There are times when you think you know what you’re likely to say about a gig before you’ve attended it. ‘In The Seams’ by Saint Saviour is my favourite album of the year and Stockton’s Georgian Theatre is one of my favourite North East venues so of course I was going to LOVE this gig.
My review was going to begin oddly. I was going to say how much I loved the music of Peter Gabriel. I was going to say that I’d long awaited the opportunity to see and hear live the ex Genesis frontman. He was playing the Arena in Newcastle on the same night and I was going to explain that it was somewhat incredible to me that I’d chosen instead to head to Stockton for a co-headline gig featuring Saint Saviour and Bill Ryder Jones, neither of whom I’d even heard of a couple of years ago if I’m honest. Then my review would include a description of the gig and would conclude, probably that I’d made the correct choice; that Bill was good and Becky (Saint Saviour) was sublime.
I didn’t get it wholly wrong, but the night didn’t pan out exactly as I’d expected.
Bill Ryder Jones’ set got off to a bit of a false start with a few minor technical hitches. A boisterous crowd paid little respect to his opening number ‘A Bad Wind Blows In My Heart’ and Bill displayed little of the character you kind of sensed lurked beneath the hoodie somewhere. It was almost as if Bill recognised that he was on Becky’s home turf and in front of her crowd. He may have been co-headliner but tonight; at least at the start of his set it seemed that he was very much aware that he was the support act.
Bill played some languid and laid back songs which brought to mind Stephen Malkmus and/or Pavement. He briefly dispensed of his band and played two songs solo. These really showcased his guitar playing ability (he was The Coral’s original lead guitarist) and his voice. The crowd reaction to these two songs seemed to galvanise Bill and give him confidence. He exchanged banter with the crowd before beckoning the band back on stage and they finished of the set in fine style with ‘Wild Swans’ boasting a lengthy guitar outro that Neil Young would have been proud to have written and played. On balance then I think that Bill had exceeded my expectations.
For Saint Saviour to exceed my expectations would have been a very tall order indeed. Boasting a 9 strong backing ‘band’ comprising Bill Ryder Jones on guitar, bassist, drummer, backing vocalists and a string quartet (the Manchester Camerata) she opened with ‘I Remember’ from the new album and it was beautifully executed and well received.
The set list weighed heavily in favour of the new album; eight of the nine songs aired during the mains set no less. In theory this should have pleased me but in reality it caused me some consternation. The songs on ‘In The Seams’ are mostly quiet, personal and introspective. They work very well indeed when listening alone, or with a loved one ideally in a dimly lit and warm room. These are songs to be contemplated and respected. When performed live a number of issues arise; will someone in the crowd shout or cough and spoil the mood? will the songs connect in the way that they should? do the songs lend themselves to ‘performance’ of a sort that is visually as well as aurally pleasing? Nobody coughed or shouted I’m pleased to report but I was anxious at times that they might and this meant I couldn’t enjoy the songs in a relaxed frame of mind. The songs did connect but not as they do (for me) on record. Becky was sat at her keyboard for most of the night and her singing was ‘technical’ rather than ‘emotional’ for the most part; impressive but not affecting. On the album the mood is cleverly lifted by the song ‘Devotion.’ The set would have benefitted from its inclusion at the half way point but as it was it was scheduled as the final encore and ultimately was not played. The song that did raise the temperature and got Becky herself more animated was ‘Reasons’ which gave her the chance to show off a more passionate, less controlled quality in her vocal. Bizarrely for such a lover of ‘In The Seams’ this song from an earlier album was the highlight of the set for me (with a lush arrangement of ‘Nobody Died’ a close second).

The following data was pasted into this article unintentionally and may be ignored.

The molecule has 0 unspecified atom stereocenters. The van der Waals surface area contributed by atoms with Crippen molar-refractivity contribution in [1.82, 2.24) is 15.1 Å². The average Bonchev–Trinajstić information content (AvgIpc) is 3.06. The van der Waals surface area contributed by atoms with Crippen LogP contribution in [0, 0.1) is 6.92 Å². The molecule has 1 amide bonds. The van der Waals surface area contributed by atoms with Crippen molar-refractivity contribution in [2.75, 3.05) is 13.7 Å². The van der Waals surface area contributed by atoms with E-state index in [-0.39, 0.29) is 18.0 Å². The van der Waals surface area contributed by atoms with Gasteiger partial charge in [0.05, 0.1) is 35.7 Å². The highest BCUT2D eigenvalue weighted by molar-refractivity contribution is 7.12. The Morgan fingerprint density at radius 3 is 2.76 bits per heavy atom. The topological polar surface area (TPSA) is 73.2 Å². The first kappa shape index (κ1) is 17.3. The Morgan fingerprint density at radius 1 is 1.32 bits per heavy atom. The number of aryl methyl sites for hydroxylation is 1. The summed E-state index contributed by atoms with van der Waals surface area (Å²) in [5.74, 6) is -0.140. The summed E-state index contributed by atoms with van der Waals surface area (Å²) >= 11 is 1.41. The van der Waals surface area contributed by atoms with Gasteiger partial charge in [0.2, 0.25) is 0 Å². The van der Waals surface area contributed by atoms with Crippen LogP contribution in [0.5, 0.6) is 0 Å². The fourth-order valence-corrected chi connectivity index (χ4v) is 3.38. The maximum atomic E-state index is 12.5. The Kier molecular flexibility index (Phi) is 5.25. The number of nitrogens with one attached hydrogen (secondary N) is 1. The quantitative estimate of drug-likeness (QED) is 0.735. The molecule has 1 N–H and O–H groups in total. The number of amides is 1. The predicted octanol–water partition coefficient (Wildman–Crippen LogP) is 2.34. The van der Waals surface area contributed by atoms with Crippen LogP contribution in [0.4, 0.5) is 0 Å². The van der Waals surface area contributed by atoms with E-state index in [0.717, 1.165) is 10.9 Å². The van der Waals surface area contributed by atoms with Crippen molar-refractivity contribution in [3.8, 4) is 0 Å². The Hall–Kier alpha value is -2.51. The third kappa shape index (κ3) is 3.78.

A two song encore was played and everyone went home happy. My expectations had perhaps been unreasonably great. It had been a good gig and some others I know would argue with me that it had been a great gig. On the journey home however, I couldn’t help wonder if Peter Gabriel might have been the wiser choice for me.
Reviewer and Photographer: Russell Poad